The Department of Water Resources (DWR) announced it will begin an emergency program to divert high river flows away from flood-prone Central Valley communities and into groundwater recharge basins.
DWR is working with local agencies and equipment vendors to provide funding and secure much-needed temporary diversion equipment, including pumps and siphons, and will support their deployment by local agencies.
The first set of temporary pumps and siphons were deployed by Fresno Irrigation District last month. The district is reducing downstream flood impacts in the Tulare Lake Region and expanding groundwater recharge efforts by diverting water from Kings River reaches to existing recharge facilities or working agricultural lands.
DWR is planning to deploy 15 temporary pumps in and around the Central Valley. Operating these pumps to divert water for the next four months could capture upwards of 55,000 acre-feet.
“In times of emergency, it’s critically important that state and local agencies roll up our sleeves to coordinate and communicate what is needed,” said Paul Gosselin, DWR Deputy Director of Groundwater Management. “Based on feedback from local agencies, DWR acted quickly to secure this needed equipment so agencies could expand their capacity to divert high river flows and increase groundwater recharge.”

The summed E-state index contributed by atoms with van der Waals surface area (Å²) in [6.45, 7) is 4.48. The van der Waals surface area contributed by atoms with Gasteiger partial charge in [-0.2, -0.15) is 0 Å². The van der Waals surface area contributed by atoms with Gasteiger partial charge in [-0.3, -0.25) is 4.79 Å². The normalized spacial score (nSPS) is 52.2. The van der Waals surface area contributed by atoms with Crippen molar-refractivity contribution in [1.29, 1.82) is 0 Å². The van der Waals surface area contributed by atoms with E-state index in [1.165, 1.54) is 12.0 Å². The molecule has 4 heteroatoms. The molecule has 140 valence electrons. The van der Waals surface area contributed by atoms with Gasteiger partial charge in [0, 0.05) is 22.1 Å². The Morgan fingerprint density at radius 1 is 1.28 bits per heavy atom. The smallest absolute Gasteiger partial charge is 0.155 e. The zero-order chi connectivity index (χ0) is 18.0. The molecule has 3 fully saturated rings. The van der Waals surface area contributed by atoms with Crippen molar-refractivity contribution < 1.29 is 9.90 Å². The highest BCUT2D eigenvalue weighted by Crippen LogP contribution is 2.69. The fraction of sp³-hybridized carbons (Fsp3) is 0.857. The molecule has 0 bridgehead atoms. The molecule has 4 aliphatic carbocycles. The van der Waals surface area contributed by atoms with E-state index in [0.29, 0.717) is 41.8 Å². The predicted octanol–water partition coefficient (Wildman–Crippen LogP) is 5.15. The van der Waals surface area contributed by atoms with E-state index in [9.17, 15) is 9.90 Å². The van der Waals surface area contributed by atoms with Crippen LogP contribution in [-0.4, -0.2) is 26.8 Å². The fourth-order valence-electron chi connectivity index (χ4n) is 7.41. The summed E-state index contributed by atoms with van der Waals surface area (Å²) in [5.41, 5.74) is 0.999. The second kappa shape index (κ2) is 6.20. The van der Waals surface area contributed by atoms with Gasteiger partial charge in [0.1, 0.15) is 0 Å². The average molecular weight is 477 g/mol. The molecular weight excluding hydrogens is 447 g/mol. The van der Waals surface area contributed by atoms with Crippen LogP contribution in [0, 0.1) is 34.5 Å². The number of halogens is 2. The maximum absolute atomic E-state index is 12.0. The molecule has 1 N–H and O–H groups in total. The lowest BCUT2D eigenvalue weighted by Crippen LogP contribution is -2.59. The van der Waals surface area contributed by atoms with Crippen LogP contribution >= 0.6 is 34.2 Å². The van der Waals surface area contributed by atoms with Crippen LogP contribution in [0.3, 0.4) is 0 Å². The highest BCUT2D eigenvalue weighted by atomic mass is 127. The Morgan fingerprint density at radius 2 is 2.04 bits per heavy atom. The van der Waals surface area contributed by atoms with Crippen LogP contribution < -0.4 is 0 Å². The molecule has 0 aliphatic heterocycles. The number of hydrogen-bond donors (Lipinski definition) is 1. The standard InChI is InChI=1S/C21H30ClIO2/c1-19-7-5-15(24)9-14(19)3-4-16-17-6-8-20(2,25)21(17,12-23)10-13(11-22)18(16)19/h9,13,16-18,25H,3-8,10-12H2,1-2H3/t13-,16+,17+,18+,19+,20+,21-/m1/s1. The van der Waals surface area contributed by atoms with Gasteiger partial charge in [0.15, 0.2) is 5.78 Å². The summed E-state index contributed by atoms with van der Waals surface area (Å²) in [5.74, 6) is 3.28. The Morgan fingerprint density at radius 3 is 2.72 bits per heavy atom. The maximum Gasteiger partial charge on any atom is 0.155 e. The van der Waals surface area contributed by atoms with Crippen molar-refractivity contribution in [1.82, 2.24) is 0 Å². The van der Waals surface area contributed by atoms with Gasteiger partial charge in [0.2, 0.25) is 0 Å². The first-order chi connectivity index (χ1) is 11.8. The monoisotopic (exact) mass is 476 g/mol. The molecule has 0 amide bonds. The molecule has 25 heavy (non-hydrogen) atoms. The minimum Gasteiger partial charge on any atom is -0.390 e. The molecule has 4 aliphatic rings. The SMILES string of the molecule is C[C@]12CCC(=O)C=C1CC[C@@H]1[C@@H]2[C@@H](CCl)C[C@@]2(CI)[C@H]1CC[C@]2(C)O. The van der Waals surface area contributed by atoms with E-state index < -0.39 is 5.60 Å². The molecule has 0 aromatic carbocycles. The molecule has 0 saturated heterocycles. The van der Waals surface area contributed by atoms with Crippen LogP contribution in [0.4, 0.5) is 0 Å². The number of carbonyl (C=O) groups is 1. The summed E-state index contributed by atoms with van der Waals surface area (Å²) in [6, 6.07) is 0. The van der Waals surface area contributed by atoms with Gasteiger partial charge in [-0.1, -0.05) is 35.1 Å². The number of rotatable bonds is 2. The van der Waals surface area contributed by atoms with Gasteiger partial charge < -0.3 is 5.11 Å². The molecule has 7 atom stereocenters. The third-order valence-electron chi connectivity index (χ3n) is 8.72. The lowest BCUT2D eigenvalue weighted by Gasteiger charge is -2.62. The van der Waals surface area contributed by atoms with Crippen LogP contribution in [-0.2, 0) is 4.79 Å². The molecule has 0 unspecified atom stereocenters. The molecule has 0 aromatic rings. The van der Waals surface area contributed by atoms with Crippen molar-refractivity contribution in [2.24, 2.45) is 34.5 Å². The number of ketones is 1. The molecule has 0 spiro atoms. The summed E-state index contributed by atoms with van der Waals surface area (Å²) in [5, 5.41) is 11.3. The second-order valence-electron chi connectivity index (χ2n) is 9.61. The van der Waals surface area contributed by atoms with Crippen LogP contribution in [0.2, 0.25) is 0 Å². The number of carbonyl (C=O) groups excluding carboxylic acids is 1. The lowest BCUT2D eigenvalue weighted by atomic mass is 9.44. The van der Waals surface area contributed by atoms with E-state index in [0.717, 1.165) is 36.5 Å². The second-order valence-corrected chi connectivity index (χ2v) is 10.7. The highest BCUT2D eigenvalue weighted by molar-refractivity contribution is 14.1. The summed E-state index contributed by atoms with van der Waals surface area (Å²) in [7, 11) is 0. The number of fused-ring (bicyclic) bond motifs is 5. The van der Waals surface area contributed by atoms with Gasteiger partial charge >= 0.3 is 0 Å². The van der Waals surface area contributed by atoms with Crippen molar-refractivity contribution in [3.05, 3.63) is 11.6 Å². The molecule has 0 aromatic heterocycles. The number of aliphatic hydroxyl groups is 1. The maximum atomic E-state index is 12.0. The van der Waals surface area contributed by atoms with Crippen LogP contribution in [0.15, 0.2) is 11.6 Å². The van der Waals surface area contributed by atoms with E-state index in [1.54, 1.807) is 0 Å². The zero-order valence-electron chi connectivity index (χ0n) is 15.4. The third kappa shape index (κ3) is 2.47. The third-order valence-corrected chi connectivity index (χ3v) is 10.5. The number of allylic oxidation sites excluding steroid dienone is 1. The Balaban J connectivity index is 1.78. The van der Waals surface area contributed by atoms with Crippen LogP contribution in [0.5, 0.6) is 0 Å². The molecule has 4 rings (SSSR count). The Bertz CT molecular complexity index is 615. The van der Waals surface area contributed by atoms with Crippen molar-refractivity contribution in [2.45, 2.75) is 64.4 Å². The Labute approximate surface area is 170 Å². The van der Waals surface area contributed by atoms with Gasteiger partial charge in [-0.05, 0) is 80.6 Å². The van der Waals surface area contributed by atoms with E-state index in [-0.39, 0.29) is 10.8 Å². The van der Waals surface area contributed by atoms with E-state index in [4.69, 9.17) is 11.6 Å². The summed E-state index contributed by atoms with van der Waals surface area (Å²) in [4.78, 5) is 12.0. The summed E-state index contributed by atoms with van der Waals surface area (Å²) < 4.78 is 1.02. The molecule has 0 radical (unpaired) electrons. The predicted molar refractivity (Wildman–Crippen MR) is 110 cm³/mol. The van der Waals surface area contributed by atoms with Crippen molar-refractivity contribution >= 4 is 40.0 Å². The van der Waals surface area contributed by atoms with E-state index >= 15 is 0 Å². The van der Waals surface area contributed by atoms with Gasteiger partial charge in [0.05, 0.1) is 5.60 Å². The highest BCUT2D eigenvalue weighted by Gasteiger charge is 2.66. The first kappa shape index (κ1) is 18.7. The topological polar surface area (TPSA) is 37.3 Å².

The state is maximizing opportunities to capture and divert water from this year’s record snowpack, providing multiple benefits – diverting high flows from rivers that would otherwise drain to the flood-prone Tulare Lake Basin, using recently fallowed or open and working lands, and pumping and spreading water to recharge historically depleted groundwater basins.
DWR’s Temporary Flood Diversion Equipment and Groundwater Recharge program and the actions by the Newsom Administration to support groundwater recharge are providing significant benefits towards protecting communities impacted by possible flooding and mitigating groundwater depletion over the past decades.